01:25:47
Rigelhaupt:
What do you remember about Bill Jacobs leaving and Fred Rankin taking over? I mean, he’d been president of the hospital, but taking over as CEO.

01:25:58
Hewitt:
I liked Bill. I thought he was an honest, sincere person. He was very bright and he was a friendly man. He was roundly disliked by the medical staff. A number of doctors liked him. But the majority opinion was that he was anti-physician and he was not right for this town. I liked Bill a lot. I did. I knew he would go over into another very fine position. I forget what he did. I wasn’t worried about his future. I accepted the fact that he didn’t enjoy very much support in Fredericksburg medical community, and it was time to see if we could improve that with somebody different.

01:26:43
Rigelhaupt:
What are some of the changes you remember happening under Fred’s leadership, Mr. Rankin’s leadership?

01:26:51
Hewitt:
First and foremost is direction from the top. The attitude comes from the top. So when your leader says—he didn’t say it this way—“I love docs. I love you. You’re a doc? I love you.” [01:27:00] It was openly said and his team understood without saying it this way. They were better at it and I think it was genuine: “We want to partner. We love you guys. Let’s talk. Let’s do things together.” Now, whether they shut the door and yelled and screamed and threw their shoes around the room when that was done, I don’t know, but right from the beginning it was, “Hey, we’re in this together. We’re friends.”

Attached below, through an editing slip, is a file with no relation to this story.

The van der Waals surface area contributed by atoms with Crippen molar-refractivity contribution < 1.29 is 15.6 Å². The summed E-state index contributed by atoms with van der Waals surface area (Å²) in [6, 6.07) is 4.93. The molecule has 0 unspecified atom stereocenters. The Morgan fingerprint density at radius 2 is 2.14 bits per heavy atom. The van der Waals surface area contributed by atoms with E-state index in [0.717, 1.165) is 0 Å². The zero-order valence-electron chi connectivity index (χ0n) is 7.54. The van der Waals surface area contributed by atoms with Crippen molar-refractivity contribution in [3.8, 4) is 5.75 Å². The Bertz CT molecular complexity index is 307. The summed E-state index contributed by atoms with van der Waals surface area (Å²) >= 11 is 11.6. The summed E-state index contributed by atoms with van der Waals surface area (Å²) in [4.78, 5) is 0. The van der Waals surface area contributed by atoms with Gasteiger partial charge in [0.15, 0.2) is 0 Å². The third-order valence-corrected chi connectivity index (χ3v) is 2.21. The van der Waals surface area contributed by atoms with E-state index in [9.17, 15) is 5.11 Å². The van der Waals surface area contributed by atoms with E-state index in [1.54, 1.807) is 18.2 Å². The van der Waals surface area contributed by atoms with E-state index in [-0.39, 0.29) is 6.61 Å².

01:27:31
Rigelhaupt:
Did that sense from leadership of wanting to partner with physicians, say, affect the decision to move medical imaging to the hospital campus, which was a few years after the hospital had moved here? Was that experience different than it had been, say, in ‘86 when you first opened the imaging center?

01:27:52
Hewitt:
That’s a good question. I don’t think so. Because radiology and Bill: we really got along. We did. I think the decision was to move to a bigger space on the hospital campus probably would have happened anyway.

01:28:09
Rigelhaupt:
And that’s been seen as beneficial?

01:28:11
Hewitt:
Oh, yeah. Oh, yeah. Definitely.

01:28:18
Rigelhaupt:
Before we jump to those, you mentioned trauma earlier. And one of the things that I learned from the interview process is how much having a trauma program influences other clinical programs. That it’s not just that first hour of immediate treatment and having trauma surgeons, but that you’re going to have a higher-level critical care unit. What did it mean for radiologists to have a trauma program?

01:28:48
Hewitt: